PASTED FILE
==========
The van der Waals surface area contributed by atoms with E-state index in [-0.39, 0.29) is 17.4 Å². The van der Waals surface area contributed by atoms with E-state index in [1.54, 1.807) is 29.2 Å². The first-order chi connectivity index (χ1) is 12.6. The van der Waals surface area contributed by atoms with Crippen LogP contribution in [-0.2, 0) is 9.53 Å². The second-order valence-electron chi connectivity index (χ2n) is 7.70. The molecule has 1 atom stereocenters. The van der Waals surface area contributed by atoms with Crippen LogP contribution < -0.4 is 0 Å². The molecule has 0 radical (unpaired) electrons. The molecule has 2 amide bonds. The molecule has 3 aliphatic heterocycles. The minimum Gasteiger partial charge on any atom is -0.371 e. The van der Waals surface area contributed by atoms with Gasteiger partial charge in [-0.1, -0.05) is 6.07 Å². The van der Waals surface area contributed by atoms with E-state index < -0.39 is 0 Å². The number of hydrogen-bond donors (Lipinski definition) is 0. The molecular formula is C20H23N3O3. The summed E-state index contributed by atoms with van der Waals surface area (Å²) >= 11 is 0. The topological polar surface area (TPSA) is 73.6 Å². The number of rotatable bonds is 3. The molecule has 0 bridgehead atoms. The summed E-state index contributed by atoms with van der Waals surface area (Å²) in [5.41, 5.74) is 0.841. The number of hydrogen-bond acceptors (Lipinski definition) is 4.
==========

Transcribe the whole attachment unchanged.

The van der Waals surface area contributed by atoms with E-state index in [-0.39, 0.29) is 17.4 Å². The van der Waals surface area contributed by atoms with E-state index in [1.54, 1.807) is 29.2 Å². The first-order chi connectivity index (χ1) is 12.6. The van der Waals surface area contributed by atoms with Crippen LogP contribution in [-0.2, 0) is 9.53 Å². The second-order valence-electron chi connectivity index (χ2n) is 7.70. The molecule has 1 atom stereocenters. The van der Waals surface area contributed by atoms with Crippen LogP contribution < -0.4 is 0 Å². The molecule has 0 radical (unpaired) electrons. The molecule has 2 amide bonds. The molecule has 3 aliphatic heterocycles. The minimum Gasteiger partial charge on any atom is -0.371 e. The van der Waals surface area contributed by atoms with Gasteiger partial charge in [-0.1, -0.05) is 6.07 Å². The van der Waals surface area contributed by atoms with E-state index < -0.39 is 0 Å². The number of hydrogen-bond donors (Lipinski definition) is 0. The molecular formula is C20H23N3O3. The summed E-state index contributed by atoms with van der Waals surface area (Å²) >= 11 is 0. The topological polar surface area (TPSA) is 73.6 Å². The number of rotatable bonds is 3. The molecule has 0 bridgehead atoms. The summed E-state index contributed by atoms with van der Waals surface area (Å²) in [5.41, 5.74) is 0.841. The number of hydrogen-bond acceptors (Lipinski definition) is 4.